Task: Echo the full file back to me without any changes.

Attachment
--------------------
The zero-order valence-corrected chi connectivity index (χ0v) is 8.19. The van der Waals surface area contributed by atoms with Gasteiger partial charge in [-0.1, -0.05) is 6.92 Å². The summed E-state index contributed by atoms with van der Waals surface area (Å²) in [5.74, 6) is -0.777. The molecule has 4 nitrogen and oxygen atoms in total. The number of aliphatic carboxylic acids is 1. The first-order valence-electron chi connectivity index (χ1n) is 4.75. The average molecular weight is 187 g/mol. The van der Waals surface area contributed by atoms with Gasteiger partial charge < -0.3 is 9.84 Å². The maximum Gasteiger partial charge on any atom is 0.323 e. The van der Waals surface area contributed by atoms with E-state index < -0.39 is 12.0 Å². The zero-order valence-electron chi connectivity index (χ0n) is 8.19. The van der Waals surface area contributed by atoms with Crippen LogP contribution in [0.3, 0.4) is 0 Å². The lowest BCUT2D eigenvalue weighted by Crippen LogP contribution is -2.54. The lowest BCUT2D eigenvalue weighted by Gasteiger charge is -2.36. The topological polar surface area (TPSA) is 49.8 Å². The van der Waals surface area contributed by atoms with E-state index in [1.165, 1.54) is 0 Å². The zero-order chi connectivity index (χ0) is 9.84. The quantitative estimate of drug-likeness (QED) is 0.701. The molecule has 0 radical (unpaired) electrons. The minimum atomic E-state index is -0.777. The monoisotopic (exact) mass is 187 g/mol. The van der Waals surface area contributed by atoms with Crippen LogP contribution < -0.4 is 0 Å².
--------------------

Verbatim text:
The zero-order valence-corrected chi connectivity index (χ0v) is 8.19. The van der Waals surface area contributed by atoms with Gasteiger partial charge in [-0.1, -0.05) is 6.92 Å². The summed E-state index contributed by atoms with van der Waals surface area (Å²) in [5.74, 6) is -0.777. The molecule has 4 nitrogen and oxygen atoms in total. The number of aliphatic carboxylic acids is 1. The first-order valence-electron chi connectivity index (χ1n) is 4.75. The average molecular weight is 187 g/mol. The van der Waals surface area contributed by atoms with Gasteiger partial charge < -0.3 is 9.84 Å². The maximum Gasteiger partial charge on any atom is 0.323 e. The van der Waals surface area contributed by atoms with E-state index < -0.39 is 12.0 Å². The zero-order valence-electron chi connectivity index (χ0n) is 8.19. The van der Waals surface area contributed by atoms with Crippen LogP contribution in [0.3, 0.4) is 0 Å². The lowest BCUT2D eigenvalue weighted by Crippen LogP contribution is -2.54. The lowest BCUT2D eigenvalue weighted by Gasteiger charge is -2.36. The topological polar surface area (TPSA) is 49.8 Å². The van der Waals surface area contributed by atoms with E-state index in [1.165, 1.54) is 0 Å². The zero-order chi connectivity index (χ0) is 9.84. The quantitative estimate of drug-likeness (QED) is 0.701. The molecule has 0 radical (unpaired) electrons. The minimum atomic E-state index is -0.777. The monoisotopic (exact) mass is 187 g/mol. The van der Waals surface area contributed by atoms with Crippen LogP contribution < -0.4 is 0 Å².